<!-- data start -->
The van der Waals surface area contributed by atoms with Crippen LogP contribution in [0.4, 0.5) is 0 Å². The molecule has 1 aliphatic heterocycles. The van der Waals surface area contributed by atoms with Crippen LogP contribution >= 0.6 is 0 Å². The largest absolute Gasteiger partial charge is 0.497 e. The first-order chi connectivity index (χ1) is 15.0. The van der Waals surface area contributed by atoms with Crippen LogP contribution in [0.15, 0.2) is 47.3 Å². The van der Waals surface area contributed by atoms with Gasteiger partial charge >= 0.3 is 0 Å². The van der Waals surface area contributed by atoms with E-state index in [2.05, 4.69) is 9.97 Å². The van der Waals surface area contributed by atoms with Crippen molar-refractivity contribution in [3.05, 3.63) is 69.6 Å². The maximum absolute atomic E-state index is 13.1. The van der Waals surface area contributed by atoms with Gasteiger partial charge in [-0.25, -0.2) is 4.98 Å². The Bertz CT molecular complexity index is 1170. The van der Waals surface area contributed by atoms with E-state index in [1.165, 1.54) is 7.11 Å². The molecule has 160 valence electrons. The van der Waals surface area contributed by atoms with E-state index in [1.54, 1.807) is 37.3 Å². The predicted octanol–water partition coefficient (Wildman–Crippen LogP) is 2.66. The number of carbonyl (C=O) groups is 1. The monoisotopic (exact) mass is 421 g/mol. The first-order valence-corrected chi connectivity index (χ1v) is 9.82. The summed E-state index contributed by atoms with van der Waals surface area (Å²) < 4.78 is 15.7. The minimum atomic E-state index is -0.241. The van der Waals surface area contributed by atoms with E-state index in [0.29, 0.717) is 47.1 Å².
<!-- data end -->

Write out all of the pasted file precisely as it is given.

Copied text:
The van der Waals surface area contributed by atoms with Crippen LogP contribution in [0.4, 0.5) is 0 Å². The molecule has 1 aliphatic heterocycles. The van der Waals surface area contributed by atoms with Crippen LogP contribution >= 0.6 is 0 Å². The largest absolute Gasteiger partial charge is 0.497 e. The first-order chi connectivity index (χ1) is 15.0. The van der Waals surface area contributed by atoms with Crippen LogP contribution in [0.15, 0.2) is 47.3 Å². The van der Waals surface area contributed by atoms with Gasteiger partial charge >= 0.3 is 0 Å². The van der Waals surface area contributed by atoms with E-state index in [2.05, 4.69) is 9.97 Å². The van der Waals surface area contributed by atoms with Crippen molar-refractivity contribution in [3.05, 3.63) is 69.6 Å². The maximum absolute atomic E-state index is 13.1. The van der Waals surface area contributed by atoms with Gasteiger partial charge in [-0.25, -0.2) is 4.98 Å². The Bertz CT molecular complexity index is 1170. The van der Waals surface area contributed by atoms with E-state index in [1.165, 1.54) is 7.11 Å². The molecule has 160 valence electrons. The van der Waals surface area contributed by atoms with E-state index in [1.54, 1.807) is 37.3 Å². The predicted octanol–water partition coefficient (Wildman–Crippen LogP) is 2.66. The number of carbonyl (C=O) groups is 1. The monoisotopic (exact) mass is 421 g/mol. The first-order valence-corrected chi connectivity index (χ1v) is 9.82. The summed E-state index contributed by atoms with van der Waals surface area (Å²) < 4.78 is 15.7. The minimum atomic E-state index is -0.241. The van der Waals surface area contributed by atoms with E-state index in [0.29, 0.717) is 47.1 Å².